Partner games and exercises (not only) for children: 5 videos
We use the following five playful exercises to train children aged 8–12. They are also suitable for training at home. We have chosen a variety of movements which develop strength, speed and coordination, and are usually suitable for partners of different sizes and strengths. Some of them are purely cooperative exercises, while some are very competitive. You can find more ideas for games and exercises for children (and adults) in our videos here:
- 6 videos: exercises for parents and children during quarantine (home physical education part 1) – children 5–10
- 4 videos: exercises for parents and children during quarantine (home physical education part 2) – children 5–10
- Basic animals exercises: 7 locomotion videos – for children and adults
- and of course at our courses for childreni:-).
TEDDY BEAR – PARTNER EXERCISE FOR FALLS
You may know the “teddy bear” as a basic exercise for falls, but it is much more fun with two! This video contains two variations, individual and in pairs. Tips: Round your back and try to move effortlessly so that your buttocks and legs, which rise into the air when you fall, will want to sit back on the ground on their own.
This variation of tug-of-war is not for training strength, but speed. Actual tugging almost never happens. Tips: If you have enough space, try to vary your distance from the belt. As a starting signal, you can use a third person or a timer.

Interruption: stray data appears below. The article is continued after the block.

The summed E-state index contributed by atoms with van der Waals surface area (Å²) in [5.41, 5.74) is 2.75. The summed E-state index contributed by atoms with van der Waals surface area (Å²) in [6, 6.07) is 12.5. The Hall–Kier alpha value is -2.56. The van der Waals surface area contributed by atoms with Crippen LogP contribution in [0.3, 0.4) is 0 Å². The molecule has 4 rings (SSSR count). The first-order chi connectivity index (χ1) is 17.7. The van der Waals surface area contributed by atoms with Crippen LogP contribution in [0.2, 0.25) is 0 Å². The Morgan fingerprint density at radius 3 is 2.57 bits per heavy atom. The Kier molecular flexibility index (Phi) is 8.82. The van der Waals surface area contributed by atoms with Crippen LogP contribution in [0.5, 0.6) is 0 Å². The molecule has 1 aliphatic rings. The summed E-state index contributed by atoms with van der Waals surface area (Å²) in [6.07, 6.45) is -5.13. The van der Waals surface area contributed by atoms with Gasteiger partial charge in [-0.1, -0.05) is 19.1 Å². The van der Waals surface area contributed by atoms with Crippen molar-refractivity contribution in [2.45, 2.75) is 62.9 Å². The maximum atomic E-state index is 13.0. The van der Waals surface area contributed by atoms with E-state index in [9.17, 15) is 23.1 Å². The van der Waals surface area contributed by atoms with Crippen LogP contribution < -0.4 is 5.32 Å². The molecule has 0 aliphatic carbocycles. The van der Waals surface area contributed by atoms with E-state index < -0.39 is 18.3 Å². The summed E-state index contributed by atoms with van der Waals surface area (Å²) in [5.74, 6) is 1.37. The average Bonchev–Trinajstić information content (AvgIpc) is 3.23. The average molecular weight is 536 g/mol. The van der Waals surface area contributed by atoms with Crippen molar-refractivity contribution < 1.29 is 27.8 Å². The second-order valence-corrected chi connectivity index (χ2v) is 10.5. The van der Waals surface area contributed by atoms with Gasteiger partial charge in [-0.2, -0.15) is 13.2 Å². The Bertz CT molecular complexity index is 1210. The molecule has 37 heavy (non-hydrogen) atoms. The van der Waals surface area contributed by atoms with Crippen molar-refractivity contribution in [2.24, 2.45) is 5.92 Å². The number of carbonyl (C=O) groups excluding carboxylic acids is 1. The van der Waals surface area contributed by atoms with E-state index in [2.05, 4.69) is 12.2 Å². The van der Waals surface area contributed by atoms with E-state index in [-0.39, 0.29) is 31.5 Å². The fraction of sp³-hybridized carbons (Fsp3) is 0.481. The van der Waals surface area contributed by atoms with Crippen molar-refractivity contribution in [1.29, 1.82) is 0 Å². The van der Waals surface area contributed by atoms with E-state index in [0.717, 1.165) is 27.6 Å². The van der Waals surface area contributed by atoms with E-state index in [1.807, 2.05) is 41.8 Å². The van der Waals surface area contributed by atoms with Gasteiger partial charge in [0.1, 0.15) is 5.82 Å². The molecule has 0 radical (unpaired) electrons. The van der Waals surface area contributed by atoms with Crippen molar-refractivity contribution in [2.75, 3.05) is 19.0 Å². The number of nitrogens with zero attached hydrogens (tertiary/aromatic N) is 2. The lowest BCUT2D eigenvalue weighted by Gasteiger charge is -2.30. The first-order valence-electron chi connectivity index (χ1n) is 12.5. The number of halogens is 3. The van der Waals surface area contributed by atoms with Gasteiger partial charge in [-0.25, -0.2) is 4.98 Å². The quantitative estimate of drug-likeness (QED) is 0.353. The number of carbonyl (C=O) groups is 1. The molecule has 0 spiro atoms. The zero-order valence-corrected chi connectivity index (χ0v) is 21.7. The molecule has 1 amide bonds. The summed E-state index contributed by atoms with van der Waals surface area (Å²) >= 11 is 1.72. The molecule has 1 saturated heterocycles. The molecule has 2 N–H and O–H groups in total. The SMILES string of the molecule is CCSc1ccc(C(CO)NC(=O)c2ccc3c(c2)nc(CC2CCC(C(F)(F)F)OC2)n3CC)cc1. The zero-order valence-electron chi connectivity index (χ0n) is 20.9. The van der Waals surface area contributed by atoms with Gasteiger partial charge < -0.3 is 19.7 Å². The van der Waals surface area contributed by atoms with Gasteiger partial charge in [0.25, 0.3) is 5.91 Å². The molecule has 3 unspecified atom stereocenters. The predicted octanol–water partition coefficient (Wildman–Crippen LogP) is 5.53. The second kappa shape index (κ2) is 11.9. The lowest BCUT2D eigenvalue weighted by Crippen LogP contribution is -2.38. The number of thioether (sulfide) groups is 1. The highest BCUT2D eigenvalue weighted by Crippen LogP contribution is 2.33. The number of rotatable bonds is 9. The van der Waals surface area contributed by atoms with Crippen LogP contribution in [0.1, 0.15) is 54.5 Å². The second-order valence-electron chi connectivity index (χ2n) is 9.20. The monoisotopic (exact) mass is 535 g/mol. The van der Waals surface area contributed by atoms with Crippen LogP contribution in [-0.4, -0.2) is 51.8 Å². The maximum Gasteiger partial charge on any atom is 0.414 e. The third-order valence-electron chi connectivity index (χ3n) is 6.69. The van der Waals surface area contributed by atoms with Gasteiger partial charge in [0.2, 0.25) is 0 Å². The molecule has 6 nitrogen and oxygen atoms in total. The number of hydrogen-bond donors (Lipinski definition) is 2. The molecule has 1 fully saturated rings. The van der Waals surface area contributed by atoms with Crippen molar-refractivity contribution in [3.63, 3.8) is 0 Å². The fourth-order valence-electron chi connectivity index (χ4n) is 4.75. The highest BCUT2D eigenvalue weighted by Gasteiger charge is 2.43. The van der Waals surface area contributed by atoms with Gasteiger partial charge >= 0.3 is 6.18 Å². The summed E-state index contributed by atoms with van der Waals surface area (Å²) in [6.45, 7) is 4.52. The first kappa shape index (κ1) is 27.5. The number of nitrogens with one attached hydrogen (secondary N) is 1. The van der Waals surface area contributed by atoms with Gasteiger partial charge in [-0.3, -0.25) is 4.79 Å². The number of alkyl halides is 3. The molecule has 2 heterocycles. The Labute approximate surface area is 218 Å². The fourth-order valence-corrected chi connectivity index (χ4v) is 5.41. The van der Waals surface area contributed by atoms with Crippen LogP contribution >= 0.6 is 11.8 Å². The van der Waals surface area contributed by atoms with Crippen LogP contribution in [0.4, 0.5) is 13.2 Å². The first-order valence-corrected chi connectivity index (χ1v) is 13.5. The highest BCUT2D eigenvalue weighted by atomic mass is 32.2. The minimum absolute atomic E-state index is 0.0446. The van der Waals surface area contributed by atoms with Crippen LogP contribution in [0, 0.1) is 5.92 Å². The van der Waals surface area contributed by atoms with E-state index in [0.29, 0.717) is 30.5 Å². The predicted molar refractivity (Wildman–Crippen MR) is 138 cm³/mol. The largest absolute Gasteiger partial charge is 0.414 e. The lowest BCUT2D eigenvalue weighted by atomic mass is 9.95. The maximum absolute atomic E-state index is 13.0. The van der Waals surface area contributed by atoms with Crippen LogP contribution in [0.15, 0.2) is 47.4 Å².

BALANCING AND Squats
These two exercises focus on perceiving not only your own weight and movement, but also your partner’s – so you can do them successfully regardless of age. The greater your disparity in height and weight, the harder the exercises will be, but it can also be done by an adult with a ten-year-old child (tested by our teachers).
- The balancing in the first part of the video usually involves a forearm-to-forearm grip, but if this is difficult for you (or one of you has a stronger forearm), try using a belt like we do in the video. Tips: Try to relax your arm as much as possible and feel as if you are sitting down. If you can, try other movements with your partner!
- Squat back-to-back. Tip: Stand relatively far apart, start with your buttocks at the same height and lean into your partner’s back.
JUmping over feet
This is another speed exercise based on reflexes (and someone who can handle coordinated jumping), but this time no one wins: the sitting partner just changes the speed and rhythm so that the exercise is challenging enough for the jumper. Tips: It is really not about winning; the sitting partner should stay on top. Be careful at first! We recommend a flat surface and bare feet.
This paired exercise will test your dexterity and strength (mainly your core): it can be challenging regardless of age. Tips: First, the animal should practice walking to the side by itself. The exercise is comparable to or easier than a classic wheelbarrow, but the crab / dog is demanding in terms of strength and coordination. The partners can also be unevenly matched (eg child / adult), if you choose the right roles 🙂
Napsal: Adam Nohejl